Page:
High School Power Hour

High school students get added tutoring, club time
By: Todd Martin
A large high school campus is a busy place, maybe too busy.
To get more efficient with available time, Killeen ISD’s high schools are developing a multi-faceted Power Hour within the daily lunch periods. Students use two 30-minute sessions for tutoring or an activity and to eat lunch.
Harker Heights High School
The library at Harker Heights High School on a recent Tuesday might be as good a view as any to understand the Power Hour.
Scattered throughout the library, which was noticeably quiet, students worked and played at a variety of activities. A couple of students worked on making jewelry. Another one worked on a puzzle.
A few students worked at computers. In three different large groups, the main activity was reading or completing schoolwork or some combination.
“It’s a place for everyone,” said Librarian Melissa Supak. “It’s a safe place. We want students to make new discoveries.”
At Harker Heights, students participate in “Knight Time” every Monday, using AVID strategies to plan out their studying needs and goals for the week.
The other four days a week, they spend the half-hour receiving academic help or participating in a growing variety of activities sprouting up across the campus.
Visible from the large library windows every Tuesday and Thursday is a pretty serious game of ultimate frisbee, which music teacher Peter Emerson supervises and most of the time, participates in.
Coaches, directors and sponsors of other UIL activities are using Power Hour to make grade checks and help students make improvement plans when necessary.
History teacher and freshman football coach Cody Spence expects all his athletes to check in with him and check their grades before moving on to eat lunch, take part in activities or get needed tutoring. Some also watch game film.
A lot of the athletes stay in his classroom to eat lunch and some of his former students are also finding the class a welcome location for eating and studying.
“It keeps kids on the campus and gives them a place to socialize respectfully,” Spence said.
Science teachers Suzanne Thompson and Wesley Shultz anticipate students in need of tutoring. They expressed appreciation for the new scheduled time during the day that doesn’t interfere with afterschool activity.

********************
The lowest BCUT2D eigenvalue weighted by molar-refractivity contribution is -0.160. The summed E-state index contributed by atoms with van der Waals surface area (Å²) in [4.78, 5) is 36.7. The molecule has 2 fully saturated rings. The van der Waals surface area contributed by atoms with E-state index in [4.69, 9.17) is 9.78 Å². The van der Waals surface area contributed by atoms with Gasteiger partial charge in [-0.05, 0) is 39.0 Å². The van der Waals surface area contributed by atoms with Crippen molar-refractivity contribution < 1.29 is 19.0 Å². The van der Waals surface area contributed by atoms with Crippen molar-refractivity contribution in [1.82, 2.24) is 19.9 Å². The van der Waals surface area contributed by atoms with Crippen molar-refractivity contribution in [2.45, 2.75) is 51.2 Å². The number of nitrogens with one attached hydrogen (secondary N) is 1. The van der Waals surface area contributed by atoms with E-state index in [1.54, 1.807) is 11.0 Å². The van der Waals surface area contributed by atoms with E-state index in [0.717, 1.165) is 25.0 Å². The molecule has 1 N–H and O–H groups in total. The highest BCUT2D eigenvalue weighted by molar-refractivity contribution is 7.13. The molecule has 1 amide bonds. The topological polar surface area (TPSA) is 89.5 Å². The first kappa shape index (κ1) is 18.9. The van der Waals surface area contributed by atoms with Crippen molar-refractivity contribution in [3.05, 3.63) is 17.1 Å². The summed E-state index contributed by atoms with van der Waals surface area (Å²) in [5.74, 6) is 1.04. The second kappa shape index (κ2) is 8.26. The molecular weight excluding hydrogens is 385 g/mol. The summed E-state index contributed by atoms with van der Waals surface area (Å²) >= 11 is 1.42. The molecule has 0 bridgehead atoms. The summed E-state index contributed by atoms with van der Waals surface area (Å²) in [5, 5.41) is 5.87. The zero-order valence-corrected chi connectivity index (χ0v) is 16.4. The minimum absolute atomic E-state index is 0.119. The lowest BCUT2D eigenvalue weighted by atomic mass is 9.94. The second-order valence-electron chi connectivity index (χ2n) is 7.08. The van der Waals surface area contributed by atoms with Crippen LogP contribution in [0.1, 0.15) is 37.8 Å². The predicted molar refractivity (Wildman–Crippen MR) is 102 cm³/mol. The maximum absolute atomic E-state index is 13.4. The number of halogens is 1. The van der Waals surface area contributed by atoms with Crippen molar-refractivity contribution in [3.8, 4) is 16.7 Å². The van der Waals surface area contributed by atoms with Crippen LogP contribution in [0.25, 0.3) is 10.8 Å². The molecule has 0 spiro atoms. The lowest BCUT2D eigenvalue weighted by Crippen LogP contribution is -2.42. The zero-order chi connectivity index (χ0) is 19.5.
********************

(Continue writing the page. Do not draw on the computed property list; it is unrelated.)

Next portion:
Shultz has always known that board games aid math and science skills, so he makes games available, which students play regularly during Power Hour.
Thompson has found that students not in her classes have found their way to her classroom for math and science help, which she is happy to provide.
Curriculum Director Elizabeth Cunningham appreciates the creativity of faculty and expects that more activities will pop up as students provide suggestions. “We’re seeing a lot of growth,” she said. “It’s spread through word of mouth.”
More and more she’s hearing students make plans to take care of schoolwork during Power Hour.
A campus intervention team formed with teachers providing tutoring for credit recovery, end-of-course test preparation and graduation planning.
Power Hour is also building community. Emerson said ultimate frisbee has been a tradition for his jazz class for years. “It makes for great bonding and for recruiting for jazz,” he said.
“I think it’s important to reward kids who are taking care of business.”
Killeen High School
Killeen High School Principal Kara Trevino is excited to see more students getting more connected to the school’s clubs and organizations and to teachers, coaches and other staff.
Power Hour, she said, has given students a chance to join groups and to take advantage of tutoring and not have to juggle with transportation, work and other activities.
Large pages posted in gathering places throughout the school list the daily options for clubs and tutoring.
The once-a-week advisory period, she said, is a chance for school leaders to emphasize Killeen High School Family Values and Kangaroo Characteristics and to help students plan their Power Hour schedule.
“I absolutely love it,” said KHS algebra teacher Jason Mallory. “I have students come to tutoring who would never make it otherwise. It gives students lots of flexibility.”
He has a group of “regulars” who come for extra help and others who come as needed. Some have chosen to use the entire hour to take a missed exam, which means they don’t miss instruction during class. Many need 10 minutes of focused instruction to grasp a concept.
Students, he said, are figuring out that the added scheduled time allows them to be proactive, getting the academic help they need to avoid falling behind.